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The Diplomatic Option

Over the weekend, some have compared the recent diplomatic efforts on Syria to the efforts that failed in the months preceding the 2003 invasion of Iraq. And there are some similarities between the language of this weekend’s agreement to destroy Syrian weapons stockpiles and UN Resolution 1441, which authorized UN weapons inspectors to enter Saddam’s Iraq in search of WMDs.

Despite the intentions of the current administration, lessons learned from the experiences of the former suggest that recent diplomatic efforts, if unsuccessful, might actually increase the chances of military engagement, including the possibility of American boots on the ground.

Of course, the circumstances surrounding the Syria and Iraq crises are not identical. The Bush administration advocated for regime change while the Obama administration has only advocated punitive measures to reinforce an international norm. At the same time, the Obama administration has made a significant effort to assure an American public overwhelmingly opposed to military action that U.S. troops would not enter Syria.

Even with these assurances, there is only one potential difference between the two situations that could completely prevent further U.S. engagement in the present case—the success of diplomacy.

But what are the chances that this weekend’s agreement will prove successful?

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Consider its intentions. The agreement would bring chemical weapons under international control through the transfer and destruction of weapon stockpiles. It is a noble goal, and the negotiators for both Russia and the United States deserve praise for their efforts. However, it is still an extremely difficult task.

In general, it takes significant time and effort to destroy chemical weapons stockpiles. More than twenty years after the passage of the Chemical Weapons Convention, only Albania, India, and South Korea have completely eliminated their stockpiles. The United States has so far eliminated 90 percent of its stockpiles. Russia has eliminated 57 percent.

All of these efforts have taken place in relatively stable countries with strong government institutions exercising complete control of their stockpiles. Syria meets none of these conditions. As such, the logistics of both securing and transporting these armaments will be extremely complicated.

First of all, Syria does not possess the sufficient facilities for the destruction of these weapons. Although inspectors will have the technical knowledge to destroy some of the facilities on site, other weapons may have to be transported out of the country.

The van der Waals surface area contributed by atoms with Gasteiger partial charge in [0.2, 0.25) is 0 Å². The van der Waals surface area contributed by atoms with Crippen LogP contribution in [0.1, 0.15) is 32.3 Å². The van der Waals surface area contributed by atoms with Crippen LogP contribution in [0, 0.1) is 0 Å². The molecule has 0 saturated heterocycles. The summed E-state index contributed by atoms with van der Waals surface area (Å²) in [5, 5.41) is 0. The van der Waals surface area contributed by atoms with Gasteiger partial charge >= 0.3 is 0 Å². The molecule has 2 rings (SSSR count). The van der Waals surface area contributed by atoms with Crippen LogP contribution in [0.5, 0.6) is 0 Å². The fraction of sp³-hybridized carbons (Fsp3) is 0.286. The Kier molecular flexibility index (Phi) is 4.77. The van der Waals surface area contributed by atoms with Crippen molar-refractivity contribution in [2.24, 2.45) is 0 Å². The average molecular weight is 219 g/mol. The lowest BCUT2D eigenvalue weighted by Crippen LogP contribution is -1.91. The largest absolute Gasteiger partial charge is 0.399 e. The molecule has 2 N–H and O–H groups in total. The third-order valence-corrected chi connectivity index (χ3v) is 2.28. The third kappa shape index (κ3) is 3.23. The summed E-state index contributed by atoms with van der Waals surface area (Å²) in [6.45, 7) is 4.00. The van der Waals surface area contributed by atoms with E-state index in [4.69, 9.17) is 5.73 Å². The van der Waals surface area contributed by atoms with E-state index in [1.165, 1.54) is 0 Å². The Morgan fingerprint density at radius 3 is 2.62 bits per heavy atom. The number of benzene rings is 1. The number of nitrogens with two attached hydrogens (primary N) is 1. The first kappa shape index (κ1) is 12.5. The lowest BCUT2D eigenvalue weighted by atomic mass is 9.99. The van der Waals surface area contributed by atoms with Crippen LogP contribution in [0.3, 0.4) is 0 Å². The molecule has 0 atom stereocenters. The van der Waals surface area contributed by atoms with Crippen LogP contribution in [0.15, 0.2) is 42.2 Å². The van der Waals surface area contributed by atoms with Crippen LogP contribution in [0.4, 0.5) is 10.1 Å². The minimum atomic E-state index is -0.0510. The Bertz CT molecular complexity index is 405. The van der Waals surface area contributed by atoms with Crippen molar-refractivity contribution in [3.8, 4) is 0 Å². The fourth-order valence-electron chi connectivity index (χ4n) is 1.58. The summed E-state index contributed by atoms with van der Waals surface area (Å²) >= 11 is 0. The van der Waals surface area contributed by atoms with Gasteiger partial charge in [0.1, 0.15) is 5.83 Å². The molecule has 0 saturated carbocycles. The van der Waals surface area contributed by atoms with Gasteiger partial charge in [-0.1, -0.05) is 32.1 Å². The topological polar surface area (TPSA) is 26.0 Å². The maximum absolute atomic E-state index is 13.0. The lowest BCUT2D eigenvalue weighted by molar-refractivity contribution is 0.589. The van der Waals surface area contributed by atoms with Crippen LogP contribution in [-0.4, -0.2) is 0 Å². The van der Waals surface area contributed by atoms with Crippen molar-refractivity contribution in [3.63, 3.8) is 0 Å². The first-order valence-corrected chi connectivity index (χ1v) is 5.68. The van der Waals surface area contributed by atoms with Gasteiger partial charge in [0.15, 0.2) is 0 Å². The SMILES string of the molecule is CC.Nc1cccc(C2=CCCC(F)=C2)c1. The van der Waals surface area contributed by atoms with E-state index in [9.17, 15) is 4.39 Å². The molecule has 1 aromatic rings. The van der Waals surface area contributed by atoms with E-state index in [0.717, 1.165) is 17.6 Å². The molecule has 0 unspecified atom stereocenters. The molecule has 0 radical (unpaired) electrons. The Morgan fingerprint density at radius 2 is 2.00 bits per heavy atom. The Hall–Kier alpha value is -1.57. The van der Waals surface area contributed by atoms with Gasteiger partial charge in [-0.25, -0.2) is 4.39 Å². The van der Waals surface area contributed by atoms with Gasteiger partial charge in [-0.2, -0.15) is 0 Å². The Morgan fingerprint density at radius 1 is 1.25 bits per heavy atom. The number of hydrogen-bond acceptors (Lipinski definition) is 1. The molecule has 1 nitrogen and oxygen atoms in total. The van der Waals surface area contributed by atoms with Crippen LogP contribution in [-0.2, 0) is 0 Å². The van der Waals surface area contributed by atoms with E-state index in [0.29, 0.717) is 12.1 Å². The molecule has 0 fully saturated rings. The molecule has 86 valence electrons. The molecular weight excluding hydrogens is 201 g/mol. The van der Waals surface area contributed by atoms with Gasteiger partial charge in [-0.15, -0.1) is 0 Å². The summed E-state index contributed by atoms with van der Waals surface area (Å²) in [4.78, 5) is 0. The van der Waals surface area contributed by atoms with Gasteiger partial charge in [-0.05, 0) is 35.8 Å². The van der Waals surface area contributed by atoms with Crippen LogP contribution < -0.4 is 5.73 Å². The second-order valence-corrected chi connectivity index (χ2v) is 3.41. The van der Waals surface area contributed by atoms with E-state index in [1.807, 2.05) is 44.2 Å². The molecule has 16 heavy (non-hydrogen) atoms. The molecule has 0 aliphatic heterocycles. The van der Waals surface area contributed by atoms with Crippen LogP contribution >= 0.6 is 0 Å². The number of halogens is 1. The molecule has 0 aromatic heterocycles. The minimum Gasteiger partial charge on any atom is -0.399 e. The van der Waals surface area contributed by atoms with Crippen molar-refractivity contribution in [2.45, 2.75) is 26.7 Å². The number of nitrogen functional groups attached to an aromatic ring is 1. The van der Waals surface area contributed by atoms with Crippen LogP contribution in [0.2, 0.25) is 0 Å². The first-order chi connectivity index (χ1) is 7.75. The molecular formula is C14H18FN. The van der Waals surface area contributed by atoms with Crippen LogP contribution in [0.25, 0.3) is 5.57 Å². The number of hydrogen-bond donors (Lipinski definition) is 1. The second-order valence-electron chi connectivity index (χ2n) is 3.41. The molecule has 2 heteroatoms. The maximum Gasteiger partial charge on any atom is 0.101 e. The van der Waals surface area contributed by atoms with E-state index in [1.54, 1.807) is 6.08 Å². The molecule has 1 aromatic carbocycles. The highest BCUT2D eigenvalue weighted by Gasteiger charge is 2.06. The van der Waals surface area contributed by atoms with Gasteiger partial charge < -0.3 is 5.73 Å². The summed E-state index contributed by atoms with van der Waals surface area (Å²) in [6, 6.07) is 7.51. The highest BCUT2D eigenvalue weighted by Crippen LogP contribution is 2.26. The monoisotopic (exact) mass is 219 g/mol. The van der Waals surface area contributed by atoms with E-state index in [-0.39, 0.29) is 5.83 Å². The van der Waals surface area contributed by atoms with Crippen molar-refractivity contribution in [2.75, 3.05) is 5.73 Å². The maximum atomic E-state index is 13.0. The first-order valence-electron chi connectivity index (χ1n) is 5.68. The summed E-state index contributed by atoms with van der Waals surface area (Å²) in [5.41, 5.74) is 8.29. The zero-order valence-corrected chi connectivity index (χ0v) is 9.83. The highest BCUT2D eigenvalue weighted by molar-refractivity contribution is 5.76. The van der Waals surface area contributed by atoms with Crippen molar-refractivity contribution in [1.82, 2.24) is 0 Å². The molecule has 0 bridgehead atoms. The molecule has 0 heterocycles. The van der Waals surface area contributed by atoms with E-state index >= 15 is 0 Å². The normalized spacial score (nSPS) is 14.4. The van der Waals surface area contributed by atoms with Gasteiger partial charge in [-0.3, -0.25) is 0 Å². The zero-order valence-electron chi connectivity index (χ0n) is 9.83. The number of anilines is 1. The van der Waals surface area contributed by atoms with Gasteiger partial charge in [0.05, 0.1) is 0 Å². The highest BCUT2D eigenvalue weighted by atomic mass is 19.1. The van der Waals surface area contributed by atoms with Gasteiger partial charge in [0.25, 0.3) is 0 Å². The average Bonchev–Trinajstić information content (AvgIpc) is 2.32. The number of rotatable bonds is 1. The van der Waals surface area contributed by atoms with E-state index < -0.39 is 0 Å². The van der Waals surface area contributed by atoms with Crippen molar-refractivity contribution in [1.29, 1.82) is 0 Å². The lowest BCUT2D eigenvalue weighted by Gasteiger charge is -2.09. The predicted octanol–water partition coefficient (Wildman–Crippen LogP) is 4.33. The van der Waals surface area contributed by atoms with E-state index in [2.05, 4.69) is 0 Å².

The transport of these weapons will have to occur amid a protracted civil war defined by humanitarian disaster and the previous use of chemical weapons. It will require significant resources to ensure that those weapons are secure. At worst, inadequate protection could lead to the capture and further use of those weapons.

Second of all, it is extremely hard to verify the extent of Assad’s arsenal. The agreement states that Assad has roughly 1,000 metric tons of chemical weapons agents, a number he has to verify by next Friday. All the same, it will be extremely difficult to independently find, verify, and contain the exact amount. Given the insecurity on the ground, it is relatively easy for a small part of the stockpile to evade, intentionally or otherwise, the attention of the inspectors.

This is not to say that diplomatic efforts are futile or impossible, but rather to demonstrate their inherent difficulty and the extensive resources that those efforts will require. This is the primary concern. If any aspect fails or requires more resources, the United States will be pressured into further commitment to the process.

That commitment may include financial assistance. It may include missile strikes. At worst, it may include the deployment of American soldiers in order to secure the transportation lines for these weapons or to locate and isolate various weapons caches.

President Obama claimed in the acceptance speech for his Nobel Peace Prize that peace inherently depends on the credible threat to use force. He has made the same claim this past week when arguing that the current agreement would not have occurred without his threat of punitive missile strikes.

This weekend, diplomacy won. Strikes were removed from the table. The United States and Russia negotiated an agreement that has the support of the international community and the tentative acceptance of the Assad regime. This is a significant diplomatic success.

Yet, if diplomacy eventually fails, then the administration may have to reinstate its threat to use force. At that point, the threat to use force may require far more than missile strikes. And if the United States wants to retain the credibility of its deterrent, it may just have to act.

Raul P. Quintana ’14, a Crimson editorial writer, is a social studies concentrator in Leverett House.

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